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The Fifth Circuit Affirms A Grant Of A New Trial In A Case Of Texas Family Backstabbing

No good comes from stealing a shotgun during a hurricane evacuation.

The people of Port Naches Texas had to leave their homes when Hurricane Gustav threatened. While they were away, homes were burgled. A shotgun and a rifle were stolen from a house.

Those weapons were later resold to a guy named Robert Newsom. They were sold by a white man who Newsom knew was a member of the Piazza family and a woman. The man was tattooed and bald. The woman said the guns used to belong to her father, but he died. Newsom paid $175 for the guns.

Newsom later heard about a burglary of some guns during the hurricane evacuation and became suspicious. He went to the police with his newly acquired guns. The police found the woman, Sandy Guilbreaux, who confessed. Sandy was married to Jed Piazza, but told the police that it was Jed’s brother Chad who sold the weapons with her.

The police went after Chad. Newsome picked him out of a lineup that did not include Jed, though he noted that the guy in the picture had hair, and the guy he bought the guns from didn’t.

Jed is bald. Chad is not.

Newsom’s phone showed that he was called from Jed’s phone to set up the gun sale.

The federal government took an interest in this case, and prosecuted Chad for selling the guns. Chad was convicted and sentenced to thirty-three months in prison.

The defense theory was that Ms. Guilbreaux was lying to protect her husband. Ms. Guilbreaux gave conflicting statements when she testified about how much hair Chad had, eventually settling on the idea that he had just shaved his head. She admitted that she had trouble remembering things because she had psychological issues and took prescription medicine that made her forgetful. She lied about being previously convicted for theft.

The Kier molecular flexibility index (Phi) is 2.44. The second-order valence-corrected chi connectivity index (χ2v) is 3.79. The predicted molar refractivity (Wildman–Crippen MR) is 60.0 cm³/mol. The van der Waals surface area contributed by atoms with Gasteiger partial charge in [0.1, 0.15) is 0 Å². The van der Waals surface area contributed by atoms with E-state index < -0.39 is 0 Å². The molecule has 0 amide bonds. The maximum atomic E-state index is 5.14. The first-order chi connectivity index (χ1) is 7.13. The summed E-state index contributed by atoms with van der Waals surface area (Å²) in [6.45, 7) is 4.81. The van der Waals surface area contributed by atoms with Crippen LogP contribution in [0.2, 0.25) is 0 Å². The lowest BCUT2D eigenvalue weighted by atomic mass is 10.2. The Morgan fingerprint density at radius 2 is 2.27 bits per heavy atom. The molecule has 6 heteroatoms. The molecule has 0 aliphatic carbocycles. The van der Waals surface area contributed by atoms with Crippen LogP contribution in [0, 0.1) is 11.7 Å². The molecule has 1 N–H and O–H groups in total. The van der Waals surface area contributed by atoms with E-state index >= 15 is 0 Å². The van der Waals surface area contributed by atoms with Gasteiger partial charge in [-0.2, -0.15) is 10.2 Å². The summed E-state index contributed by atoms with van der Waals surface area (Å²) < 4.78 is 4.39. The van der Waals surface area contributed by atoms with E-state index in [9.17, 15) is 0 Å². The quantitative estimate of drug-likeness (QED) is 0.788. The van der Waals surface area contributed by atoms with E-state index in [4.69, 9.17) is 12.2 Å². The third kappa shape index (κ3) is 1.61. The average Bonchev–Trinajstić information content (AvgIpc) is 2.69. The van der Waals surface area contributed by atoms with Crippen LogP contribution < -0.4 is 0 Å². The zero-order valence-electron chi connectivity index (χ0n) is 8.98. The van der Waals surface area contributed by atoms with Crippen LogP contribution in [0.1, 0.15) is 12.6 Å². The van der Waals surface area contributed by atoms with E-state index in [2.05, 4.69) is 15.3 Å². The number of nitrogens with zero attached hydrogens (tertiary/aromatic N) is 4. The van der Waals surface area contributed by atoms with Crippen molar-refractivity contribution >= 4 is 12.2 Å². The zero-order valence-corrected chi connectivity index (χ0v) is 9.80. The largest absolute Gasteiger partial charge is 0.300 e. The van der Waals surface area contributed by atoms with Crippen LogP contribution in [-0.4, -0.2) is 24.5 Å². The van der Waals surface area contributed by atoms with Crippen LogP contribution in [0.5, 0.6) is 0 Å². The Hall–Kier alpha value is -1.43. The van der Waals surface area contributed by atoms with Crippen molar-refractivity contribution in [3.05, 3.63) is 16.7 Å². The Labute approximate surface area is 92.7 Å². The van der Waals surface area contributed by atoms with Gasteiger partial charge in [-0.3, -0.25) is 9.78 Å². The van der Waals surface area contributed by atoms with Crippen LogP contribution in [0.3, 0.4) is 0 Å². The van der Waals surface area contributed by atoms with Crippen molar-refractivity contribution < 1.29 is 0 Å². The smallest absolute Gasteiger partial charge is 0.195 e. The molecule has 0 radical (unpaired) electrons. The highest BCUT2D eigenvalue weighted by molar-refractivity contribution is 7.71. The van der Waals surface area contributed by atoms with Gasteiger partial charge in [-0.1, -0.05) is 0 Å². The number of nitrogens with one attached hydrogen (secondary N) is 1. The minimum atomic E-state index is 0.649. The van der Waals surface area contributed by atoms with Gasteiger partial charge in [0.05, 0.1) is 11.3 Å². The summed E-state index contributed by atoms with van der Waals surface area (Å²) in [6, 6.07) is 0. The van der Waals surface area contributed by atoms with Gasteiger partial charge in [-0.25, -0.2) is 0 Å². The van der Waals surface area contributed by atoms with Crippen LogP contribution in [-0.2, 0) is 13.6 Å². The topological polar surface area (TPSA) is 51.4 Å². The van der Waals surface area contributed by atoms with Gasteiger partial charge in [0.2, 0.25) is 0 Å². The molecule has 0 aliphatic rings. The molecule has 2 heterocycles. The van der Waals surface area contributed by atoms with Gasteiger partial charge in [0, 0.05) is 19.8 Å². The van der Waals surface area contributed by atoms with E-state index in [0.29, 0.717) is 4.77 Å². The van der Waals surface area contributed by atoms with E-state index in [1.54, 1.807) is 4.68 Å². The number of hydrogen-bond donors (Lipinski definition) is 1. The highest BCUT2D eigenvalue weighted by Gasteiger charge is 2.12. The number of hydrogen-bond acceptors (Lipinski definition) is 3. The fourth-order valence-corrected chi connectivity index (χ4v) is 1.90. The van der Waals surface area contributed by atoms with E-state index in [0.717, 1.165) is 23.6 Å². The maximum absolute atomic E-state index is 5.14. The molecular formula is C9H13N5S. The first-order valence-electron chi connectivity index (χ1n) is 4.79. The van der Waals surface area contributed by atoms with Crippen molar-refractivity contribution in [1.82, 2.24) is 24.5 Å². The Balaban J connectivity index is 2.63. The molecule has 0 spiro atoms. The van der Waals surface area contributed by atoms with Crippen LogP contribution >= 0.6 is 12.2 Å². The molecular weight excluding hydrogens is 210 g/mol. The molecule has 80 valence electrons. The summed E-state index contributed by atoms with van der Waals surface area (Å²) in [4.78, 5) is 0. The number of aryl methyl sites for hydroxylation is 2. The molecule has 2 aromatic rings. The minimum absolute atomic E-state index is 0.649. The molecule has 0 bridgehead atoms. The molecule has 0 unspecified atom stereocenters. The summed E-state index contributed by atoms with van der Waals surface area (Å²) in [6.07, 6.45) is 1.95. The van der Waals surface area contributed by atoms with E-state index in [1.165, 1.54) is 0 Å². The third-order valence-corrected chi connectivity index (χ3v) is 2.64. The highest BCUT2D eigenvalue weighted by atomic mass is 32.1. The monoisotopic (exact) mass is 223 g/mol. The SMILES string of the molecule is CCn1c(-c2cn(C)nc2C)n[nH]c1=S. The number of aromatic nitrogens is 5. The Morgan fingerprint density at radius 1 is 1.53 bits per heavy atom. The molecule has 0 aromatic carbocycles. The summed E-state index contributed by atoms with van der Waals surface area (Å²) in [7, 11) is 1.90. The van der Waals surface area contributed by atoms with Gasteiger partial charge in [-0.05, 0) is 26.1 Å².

Chad and Jed’s mother testified that Sandy told her that she was lying to the police about who she sold the gun with.

After the trial, Jed and Chad’s brother Darrin came home from a time in prison. He had been home when the gun-selling happened and wrote an affidavit that he was with Chad during the time of the gun sale. On the night of the gun sale, Darrin swore that,

Around 9:00PM, my brother, Jed Piazza and his common law wife Sandy arrived in a blue colored sedan that looked like an old police car. Jed drove that type of vehicle during hurricane evacuations so he would not be stopped by police. At this time, I was outside smoking cigarettes with one of my other brothers, Steve “Bubba” Piazza. Jed told Steve that he had some guns in the trunk of their car that they wanted to sell. Steve told Jed that he knew of a guy that purchased guns from him in the past but this buyer would not buy stolen guns. Upon hearing this, Sandy, Jed’s common law wife, said that the guns were her father’s. Jed then called this person’s phone number he got from inside a spiral notebook Steve had of everyone’s numbers. I believe this person’s name is Robert Newsome [sic].

Chad’s lawyer filed a motion for a new trial based on Darrin’s statement. The district court granted it.

The government appealed, apparently wanting to make sure there was a circuit court opinion describing their decision to prosecute a case in federal court based on the testimony of the wife of the chief alternative suspect who suffers psychological problems, has a criminal history that she lied about, and told another witness that her husband committed the crime.

The Fifth Circuit affirmed the district court’s decision to grant a new trial in United States v. Piazza.

If you have questions about how federal criminal charges are different than state criminal charges, please visit this page on Maryland federal criminal charges or Washington DC federal criminal charges.

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